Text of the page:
Your estate plan can do much more for you than you likely realize. Like many people, you probably envision executing a Last Will and Testament that provides for the distribution of your estate assets when you think about estate planning. Your Will, however, is only the starting point for a comprehensive estate plan. A comprehensive estate plan does provide for the distribution of your estate assets to loved ones after your death; however, it also helps to grow your estate assets during the course of your lifetime, protect you and your loved ones in the event of your incapacity, and ensure that your wishes are honored at the end of your life. In order to do all of that, you will need additional estate planning tools beyond just a basic Will. One estate planning tool that can help protect your assets is an irrevocable trust.
Do I Need to Worry about Asset Protection?
In a word – yes. Everyone should be concerned about protecting their assets in their estate plan because there are many more possible threats to those assets than you likely realize. For example, just a few of the most common potential threats to your estate assets include:
- Divorce – your own divorce could easily put your assets at risk as a result of the division of marital assets that occurs in almost every divorce. While you may have thought of this, and planned accordingly by executing a pre-nuptial agreement, have you considered how the divorce of an adult child could also threaten your assets? Imagine that you gifted a vacation home to your child, only to watch as the court awarded that property to your child’s spouse in a divorce!
- Bankruptcy – no matter how careful you are with money, it is impossible to completely rule out the possibility of filing for bankruptcy at some point. Factors such as the economy and your own health cannot be controlled and could lead to the need for you to file for bankruptcy protection. That, in turn, could result in the loss of assets.
- Long-term care – the longer you live, the better the odds are that you (or a spouse) will eventually need long-term care (LTC). The cost of that care could deplete your assets in record time. Medicaid can help; however, if you failed to plan ahead, qualifying for Medicaid will require you to “spend-down” your assets first.
- Beneficiaries – a spendthrift beneficiary could squander your hard-earned assets in a short period of time. If you gift those assets outright, you have no control over what the beneficiary does with them after they have left your estate.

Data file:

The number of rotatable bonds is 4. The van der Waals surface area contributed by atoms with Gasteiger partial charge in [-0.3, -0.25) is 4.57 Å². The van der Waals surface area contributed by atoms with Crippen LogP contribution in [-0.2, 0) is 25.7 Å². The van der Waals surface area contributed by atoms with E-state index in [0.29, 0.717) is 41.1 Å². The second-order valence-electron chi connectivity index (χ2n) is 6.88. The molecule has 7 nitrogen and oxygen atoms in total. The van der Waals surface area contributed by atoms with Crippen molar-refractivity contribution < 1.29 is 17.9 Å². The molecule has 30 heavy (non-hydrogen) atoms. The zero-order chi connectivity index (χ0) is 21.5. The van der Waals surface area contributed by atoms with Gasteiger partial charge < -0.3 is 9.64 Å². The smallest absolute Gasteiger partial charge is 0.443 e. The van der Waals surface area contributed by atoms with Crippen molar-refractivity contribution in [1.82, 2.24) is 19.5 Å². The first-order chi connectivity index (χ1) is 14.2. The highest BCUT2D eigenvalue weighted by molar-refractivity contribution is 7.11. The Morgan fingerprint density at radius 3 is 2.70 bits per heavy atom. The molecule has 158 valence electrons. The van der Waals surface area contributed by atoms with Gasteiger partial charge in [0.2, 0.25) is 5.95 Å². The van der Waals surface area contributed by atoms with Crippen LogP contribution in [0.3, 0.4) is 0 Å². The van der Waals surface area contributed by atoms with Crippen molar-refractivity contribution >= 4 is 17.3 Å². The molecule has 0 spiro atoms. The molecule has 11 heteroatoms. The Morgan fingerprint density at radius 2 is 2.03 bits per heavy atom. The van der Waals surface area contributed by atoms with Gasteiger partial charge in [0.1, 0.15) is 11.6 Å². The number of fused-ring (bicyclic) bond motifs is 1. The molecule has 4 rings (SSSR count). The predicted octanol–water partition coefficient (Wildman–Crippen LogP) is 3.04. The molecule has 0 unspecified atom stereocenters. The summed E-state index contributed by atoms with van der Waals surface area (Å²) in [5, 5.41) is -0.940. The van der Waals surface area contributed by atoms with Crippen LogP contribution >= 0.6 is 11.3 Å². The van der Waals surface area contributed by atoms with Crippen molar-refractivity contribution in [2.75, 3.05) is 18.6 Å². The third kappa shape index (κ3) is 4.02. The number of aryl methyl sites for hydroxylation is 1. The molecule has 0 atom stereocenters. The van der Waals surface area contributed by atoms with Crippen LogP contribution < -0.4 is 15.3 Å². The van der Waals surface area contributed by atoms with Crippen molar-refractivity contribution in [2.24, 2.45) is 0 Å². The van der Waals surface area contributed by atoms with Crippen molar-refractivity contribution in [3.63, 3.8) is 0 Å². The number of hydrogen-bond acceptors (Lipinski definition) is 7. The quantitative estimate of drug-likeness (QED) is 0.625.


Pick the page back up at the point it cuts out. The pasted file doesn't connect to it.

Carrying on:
How Can an Irrevocable Trust Help?
Understandably, you don’t want your hard-earned assets to be lost to divorce, bankruptcy, LTC, or any other potential threat. The best way to prevent your assets from being lost is to remove them from the threat of loss altogether. One way to do that is to establish an irrevocable trust to hold the assets. As the named implies, and irrevocable trust is a type of living trust that the Settlor cannot modify or revoke once it is created. Because the trust is irrevocable, the law considers the trust to be a separate legal entity. As such, assets transferred into the trust become the property of the trust. Consequently, any asset you transfer into an irrevocable trust is no longer owned by you, meaning it is not part of your estate. Because you no longer own the asset, it is out of the reach of creditors, spouses, Medicaid, and other potential threats. Just because you transfer assets into an irrevocable trust, however, does not mean you can no longer benefit from the assets. The terms of the trust can provide you with continuing benefits while simultaneously protecting the assets from a wide variety of potential threats. Talk to your Massachusetts estate planning attorney about establishing an irrevocable trust if you are concerned about protecting your hard-earned assets.
If you have additional questions or concerns regarding the creation of a Massachusetts irrevocable trust, contact the experienced Massachusetts estate planning attorneys at Debruyckere Law Offices by calling (603) 894-4141 or (978) 969-0331 to schedule an appointment.
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